Opinion: Duggan plan for water shutoffs is a political tactic

Roslyn Bouier, Linda Campbell, Nicole Small and Beulah Walker
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Recently, Detroit Mayor Mike Duggan announced a moratorium on water shutoffs that will expire in 2022. The mayor’s announcement was supported by Dr. Abdul El-Sayed, former appointee of Duggan as the director of the city of Detroit Health Department. El-Sayed claims that he influenced the mayor to permanently end water shutoffs in Detroit once and for all.

It is critical to hold those accountable that make false statements that are misleading to some of our most vulnerable communities. Duggan’s water plan does not end water shutoffs permanently, stop exorbitant water fees or help pay the unaffordable past due balances.

Duggan’s plan puts Detroiters that are in crisis on life support once again, the authors write.

Duggan’s plan puts Detroiters that are in crisis on life support once again. In 2017, when Duggan was running for reelection, he addressed the drainage fee crisis, which subjected thousands of Detroit churches and residential homes to water shutoffs by implementing a suspension until the following year. Today, drainage fees are still the primary cause of unaffordable water bills for Detroiters. In 2020, Detroiters are still being sold recycled political tactics, not policy solutions.

This is why Detroit activists and leaders cannot afford to allow political opportunists to publicize false hope without holding the person(s) accountable, because Detroiters quality of life and health depends on it.

According to El-Sayed, his influence on Duggan to end water shutoffs permanently came with a price for El-Sayed to endorse Duggan for reelection, which brings into question the real purpose behind the plan. Using a moratorium on water shutoffs as a political bargaining chip in the midst of the COVID-19 pandemic is unconscionable and morally reprehensible.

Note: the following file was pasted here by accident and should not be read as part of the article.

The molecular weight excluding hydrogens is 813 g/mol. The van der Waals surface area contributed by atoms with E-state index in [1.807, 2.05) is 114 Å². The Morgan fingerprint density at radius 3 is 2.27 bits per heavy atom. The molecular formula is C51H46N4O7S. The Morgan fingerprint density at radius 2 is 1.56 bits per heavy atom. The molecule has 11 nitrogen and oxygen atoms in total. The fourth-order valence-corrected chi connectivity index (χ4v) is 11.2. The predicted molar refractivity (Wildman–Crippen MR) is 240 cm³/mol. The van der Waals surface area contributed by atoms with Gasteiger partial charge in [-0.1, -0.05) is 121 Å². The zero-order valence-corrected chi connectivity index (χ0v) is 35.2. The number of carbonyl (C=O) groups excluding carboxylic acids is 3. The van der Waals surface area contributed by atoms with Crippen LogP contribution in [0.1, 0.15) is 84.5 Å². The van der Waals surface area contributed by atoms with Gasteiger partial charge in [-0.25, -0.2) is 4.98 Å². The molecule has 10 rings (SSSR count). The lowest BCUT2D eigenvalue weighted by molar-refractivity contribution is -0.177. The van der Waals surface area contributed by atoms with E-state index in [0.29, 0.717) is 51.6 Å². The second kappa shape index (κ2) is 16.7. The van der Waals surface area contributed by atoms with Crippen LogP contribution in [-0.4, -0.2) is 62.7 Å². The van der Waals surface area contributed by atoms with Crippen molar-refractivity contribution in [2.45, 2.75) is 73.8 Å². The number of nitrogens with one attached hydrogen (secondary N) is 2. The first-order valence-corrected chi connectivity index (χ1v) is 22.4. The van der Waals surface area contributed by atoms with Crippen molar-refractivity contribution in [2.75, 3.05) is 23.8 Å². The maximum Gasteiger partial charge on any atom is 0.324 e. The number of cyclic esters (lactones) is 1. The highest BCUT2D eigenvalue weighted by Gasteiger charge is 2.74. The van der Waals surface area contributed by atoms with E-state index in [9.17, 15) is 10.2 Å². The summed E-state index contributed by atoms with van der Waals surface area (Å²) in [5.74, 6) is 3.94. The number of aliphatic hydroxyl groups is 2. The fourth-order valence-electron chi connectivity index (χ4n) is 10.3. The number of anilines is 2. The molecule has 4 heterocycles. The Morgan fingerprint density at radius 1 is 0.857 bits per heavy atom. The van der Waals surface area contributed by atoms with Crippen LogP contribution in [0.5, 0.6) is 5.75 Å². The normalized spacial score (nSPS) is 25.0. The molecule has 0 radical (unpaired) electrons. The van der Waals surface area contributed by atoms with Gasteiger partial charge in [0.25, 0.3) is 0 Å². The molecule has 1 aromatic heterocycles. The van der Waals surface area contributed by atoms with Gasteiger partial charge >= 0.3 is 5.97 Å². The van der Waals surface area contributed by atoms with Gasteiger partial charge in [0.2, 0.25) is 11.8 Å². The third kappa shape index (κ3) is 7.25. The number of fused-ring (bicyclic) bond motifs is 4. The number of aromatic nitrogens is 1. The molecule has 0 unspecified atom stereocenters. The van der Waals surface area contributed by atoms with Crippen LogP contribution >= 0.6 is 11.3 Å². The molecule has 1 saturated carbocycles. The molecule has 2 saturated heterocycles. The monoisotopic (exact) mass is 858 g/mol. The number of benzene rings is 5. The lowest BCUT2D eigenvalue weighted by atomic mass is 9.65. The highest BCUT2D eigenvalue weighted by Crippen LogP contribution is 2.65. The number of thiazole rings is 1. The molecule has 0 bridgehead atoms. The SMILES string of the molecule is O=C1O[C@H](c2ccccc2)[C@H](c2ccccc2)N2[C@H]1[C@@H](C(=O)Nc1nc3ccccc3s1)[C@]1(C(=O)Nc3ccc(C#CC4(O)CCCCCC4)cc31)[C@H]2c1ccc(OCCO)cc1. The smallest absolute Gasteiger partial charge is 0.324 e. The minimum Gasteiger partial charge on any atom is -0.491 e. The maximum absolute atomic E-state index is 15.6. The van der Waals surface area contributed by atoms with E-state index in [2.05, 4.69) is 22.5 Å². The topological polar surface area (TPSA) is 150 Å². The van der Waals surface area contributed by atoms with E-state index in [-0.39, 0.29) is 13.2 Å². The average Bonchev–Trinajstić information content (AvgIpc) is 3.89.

Those who have worked on water affordability doubt that this deal will result in a water affordability plan that is sustainable and meets the needs of Detroiters.

If Detroiters have learned anything in the recent past it’s that we cannot count on politicians to save us. We must organize, build power and put forth our own solutions. One such example is the proposed water affordability plan presented to Detroit City Council years ago by former Councilwoman JoAnn Watson and recently brought forth by We the People of Detroit.

This plan has been approved as a charter revision by the Detroit City Charter Commission. Other progressive policies focused on affordable housing, transit, economic development and broadband access to name a few, have been developed by residents alongside activist but are soundly opposed by the current administration. No wonder the Duggan-El-Sayed proposal has been met with widespread skepticism.

El-Sayed claims his decision to endorse Mayor Duggan was to end water shutoffs permanently. His endorsement, supported by what he deemed, “real grassroots” activism, is a distraction often used by nonresidents seeking to take leadership in our community. We understand the value of building allies to advance our policies. However, we draw the line when it results in undermining our voice, co-opting our leadership and splintering our relationships within our community.

The Rev. Roslyn Bouier is the executive director of Brightmoor Connection. Linda Campbell directs Detroit People’s Platform. Nicole Small serves on The Peoples Slate. Beulah Walker is chief coordinator for Hydrate Detroit.

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